Here they are:
More On Non-Jewish Melodies (I)
I wish to protest the tremendous chutzpah exhibited by reader Robert M. Solomon in his April 2 letter to the editor responding to Rabbi Dovid Goldwasser’s earlier criticism of non-Jewish music being appropriated by frum Jews.
I have no problem with debating the issue in a respectful manner (see reader Kalman Fischer’s letter in the same issue), but what Mr. Solomon did was to attack a beloved rabbinical figure and insult Daas Torah.
I’m sure that Rabbi Goldwasser in his column was not referring to simple and harmless melodies that our holy tzaddikim and rebbes adopted and to which they added genuine Jewish ruach and taam.
What Rabbi Goldwasser was no doubt warning against is the type of rock or rap music distinguished by wild and provocative beats (and whose original lyrics celebrate immorality and sinful lifestyles). L’havdil bein kodosh l’chol, bein Yisrael l’amim.
Rabbi Moshe Shochet, Brooklyn, NY
More On Non-Jewish Melodies (II)
Re the recent discussion in your news paper regarding non-Jewish songs being utilized for Jewish purposes:
In chassidus it is stated that song is a pen of the soul, meaning that a composer puts his inner essence into the songs he composes.This leads to the logical conclusion that a song composed by a person whose inner essence is unholy will contain that dimension in the song.
In most cases we are not on the spiritual level necessary to discern the negative dimension of a song. It is true that Chabad rebbes have made chassidic songs out of non-Jewish songs. But it is generally accepted in Chabad that the only ones who can do such a thing are rebbes — tzaddikim who, because of their great spiritual powers, can raise the song from the mundane to the holy.
Rabbi Pesach Scheiner, Boulder, CO
First, about Rabbi Shochet’s letter. The point about the Solomon letter being disrespectful is obvious. It was gratuitous and uncalled for, in my opinion and I should have noted as much in my original link. He asserts that Rabbi Goldwasser only meant to warn about rock or rap music with wild beats and inappropriate lyrics, but would have no problem with “simple and harmless melodies” adapted by Tzadikim, A look at Rabbi Goldwasser's article shows that at best this is speculation, since Rabbi Goldwasser makes no such distinction in his essay.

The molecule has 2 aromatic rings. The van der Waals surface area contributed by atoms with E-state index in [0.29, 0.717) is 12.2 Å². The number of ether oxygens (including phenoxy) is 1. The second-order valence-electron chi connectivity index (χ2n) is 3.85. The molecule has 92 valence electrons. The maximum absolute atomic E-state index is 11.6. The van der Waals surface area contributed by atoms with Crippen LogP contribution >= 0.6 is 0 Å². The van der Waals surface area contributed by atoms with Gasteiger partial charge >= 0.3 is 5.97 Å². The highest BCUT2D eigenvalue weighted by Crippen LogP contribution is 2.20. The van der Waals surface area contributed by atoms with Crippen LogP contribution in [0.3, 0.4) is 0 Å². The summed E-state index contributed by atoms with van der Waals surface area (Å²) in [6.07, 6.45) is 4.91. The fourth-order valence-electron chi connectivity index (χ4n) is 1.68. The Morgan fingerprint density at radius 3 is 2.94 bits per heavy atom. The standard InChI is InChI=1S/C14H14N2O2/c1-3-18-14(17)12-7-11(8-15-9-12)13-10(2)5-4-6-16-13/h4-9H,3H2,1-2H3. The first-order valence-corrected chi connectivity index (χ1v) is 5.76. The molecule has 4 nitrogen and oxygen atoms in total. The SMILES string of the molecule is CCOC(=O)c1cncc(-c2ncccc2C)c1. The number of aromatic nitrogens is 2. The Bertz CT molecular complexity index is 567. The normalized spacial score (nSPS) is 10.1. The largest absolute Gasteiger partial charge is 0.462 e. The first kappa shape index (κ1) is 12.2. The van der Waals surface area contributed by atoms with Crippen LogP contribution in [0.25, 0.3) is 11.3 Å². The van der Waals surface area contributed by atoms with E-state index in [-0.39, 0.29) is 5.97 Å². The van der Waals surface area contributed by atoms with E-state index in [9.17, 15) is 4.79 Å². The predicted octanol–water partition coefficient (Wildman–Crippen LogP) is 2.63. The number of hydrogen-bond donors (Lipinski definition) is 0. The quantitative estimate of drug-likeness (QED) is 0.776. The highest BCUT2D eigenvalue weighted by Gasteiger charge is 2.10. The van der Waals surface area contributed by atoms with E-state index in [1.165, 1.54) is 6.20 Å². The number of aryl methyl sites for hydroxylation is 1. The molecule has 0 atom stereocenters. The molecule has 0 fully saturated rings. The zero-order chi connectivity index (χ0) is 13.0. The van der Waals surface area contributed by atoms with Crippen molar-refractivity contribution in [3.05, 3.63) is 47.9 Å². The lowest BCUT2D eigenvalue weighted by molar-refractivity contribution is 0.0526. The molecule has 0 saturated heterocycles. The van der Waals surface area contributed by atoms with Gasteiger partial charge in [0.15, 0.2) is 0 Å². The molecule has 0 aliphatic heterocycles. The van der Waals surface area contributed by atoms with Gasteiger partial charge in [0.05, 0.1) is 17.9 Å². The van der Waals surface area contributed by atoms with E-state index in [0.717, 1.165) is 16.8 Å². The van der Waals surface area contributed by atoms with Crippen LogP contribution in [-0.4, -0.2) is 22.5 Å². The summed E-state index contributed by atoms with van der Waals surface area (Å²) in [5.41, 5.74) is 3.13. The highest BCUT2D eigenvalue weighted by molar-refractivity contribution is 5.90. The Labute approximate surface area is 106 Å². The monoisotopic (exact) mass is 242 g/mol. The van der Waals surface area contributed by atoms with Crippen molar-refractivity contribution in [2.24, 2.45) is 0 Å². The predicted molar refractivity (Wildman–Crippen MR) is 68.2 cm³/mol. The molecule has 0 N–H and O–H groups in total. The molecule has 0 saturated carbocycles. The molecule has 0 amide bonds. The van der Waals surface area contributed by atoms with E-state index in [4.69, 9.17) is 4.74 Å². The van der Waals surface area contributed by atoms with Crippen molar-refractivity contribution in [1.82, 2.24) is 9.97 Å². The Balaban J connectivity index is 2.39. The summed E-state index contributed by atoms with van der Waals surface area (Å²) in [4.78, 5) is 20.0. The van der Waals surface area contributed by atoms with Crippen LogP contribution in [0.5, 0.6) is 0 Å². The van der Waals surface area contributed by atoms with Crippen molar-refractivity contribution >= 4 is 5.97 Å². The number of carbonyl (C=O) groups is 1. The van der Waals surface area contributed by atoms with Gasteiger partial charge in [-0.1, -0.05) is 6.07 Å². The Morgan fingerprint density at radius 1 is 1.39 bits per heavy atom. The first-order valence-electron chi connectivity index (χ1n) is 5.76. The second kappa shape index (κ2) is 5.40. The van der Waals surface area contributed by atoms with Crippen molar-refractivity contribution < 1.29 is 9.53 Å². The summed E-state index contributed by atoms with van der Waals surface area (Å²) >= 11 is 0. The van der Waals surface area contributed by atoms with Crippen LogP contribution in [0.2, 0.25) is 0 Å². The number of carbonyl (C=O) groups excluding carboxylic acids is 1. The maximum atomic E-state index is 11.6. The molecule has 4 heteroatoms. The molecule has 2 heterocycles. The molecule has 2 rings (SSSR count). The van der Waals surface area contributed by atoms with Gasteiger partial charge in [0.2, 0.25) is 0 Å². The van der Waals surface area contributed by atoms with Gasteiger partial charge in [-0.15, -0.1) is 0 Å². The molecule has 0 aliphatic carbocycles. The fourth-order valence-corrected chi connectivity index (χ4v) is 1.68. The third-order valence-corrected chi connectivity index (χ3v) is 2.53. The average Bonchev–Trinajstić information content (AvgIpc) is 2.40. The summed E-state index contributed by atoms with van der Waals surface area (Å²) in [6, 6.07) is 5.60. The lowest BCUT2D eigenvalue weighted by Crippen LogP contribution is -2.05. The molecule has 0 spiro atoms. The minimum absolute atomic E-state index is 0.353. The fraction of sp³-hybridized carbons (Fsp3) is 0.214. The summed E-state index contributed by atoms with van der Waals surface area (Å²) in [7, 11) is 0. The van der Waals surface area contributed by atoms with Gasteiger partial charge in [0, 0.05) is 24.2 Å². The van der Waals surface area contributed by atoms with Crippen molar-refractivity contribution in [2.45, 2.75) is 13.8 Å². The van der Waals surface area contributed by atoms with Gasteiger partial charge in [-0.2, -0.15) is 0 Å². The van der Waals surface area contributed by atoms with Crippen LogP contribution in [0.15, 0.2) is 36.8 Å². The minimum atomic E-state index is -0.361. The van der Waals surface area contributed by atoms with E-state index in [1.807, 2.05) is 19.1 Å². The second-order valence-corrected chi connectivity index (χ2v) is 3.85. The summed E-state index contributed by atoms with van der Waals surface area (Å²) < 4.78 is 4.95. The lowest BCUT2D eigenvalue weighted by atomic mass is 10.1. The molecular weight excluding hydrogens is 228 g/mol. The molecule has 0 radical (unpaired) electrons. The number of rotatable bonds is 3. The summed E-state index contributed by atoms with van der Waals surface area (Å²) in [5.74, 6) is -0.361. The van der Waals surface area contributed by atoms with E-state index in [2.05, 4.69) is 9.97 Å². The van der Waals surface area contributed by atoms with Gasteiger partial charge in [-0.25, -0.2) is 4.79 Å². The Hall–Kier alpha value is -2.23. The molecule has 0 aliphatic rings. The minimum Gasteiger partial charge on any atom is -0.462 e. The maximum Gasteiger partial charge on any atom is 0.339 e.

With regard to Rabbi Scheiner’s argument that only Rebbes can adapt secular tunes, this is a line of argument that is given frequently. It implies that not all secular tunes are forbidden, just that we aren’t able to determine which are/aren’t acceptable without rabbinic guidance. This line of reasoning (which Rabbi Schochet also adopted) stands in opposition to the idea that all secular tunes are inherently forbidden, which is clearly the way the original letter writers understood Rabbi Goldwasser’s column.
The end of his letter seems to imply that the Rebbe’s role is not just determining which secular melodies are acceptable, but also “elevating” them. I’m curious to know what the sources for that idea are. If anyone has any familiarity with them, please pass the info along.
Hat tip, E!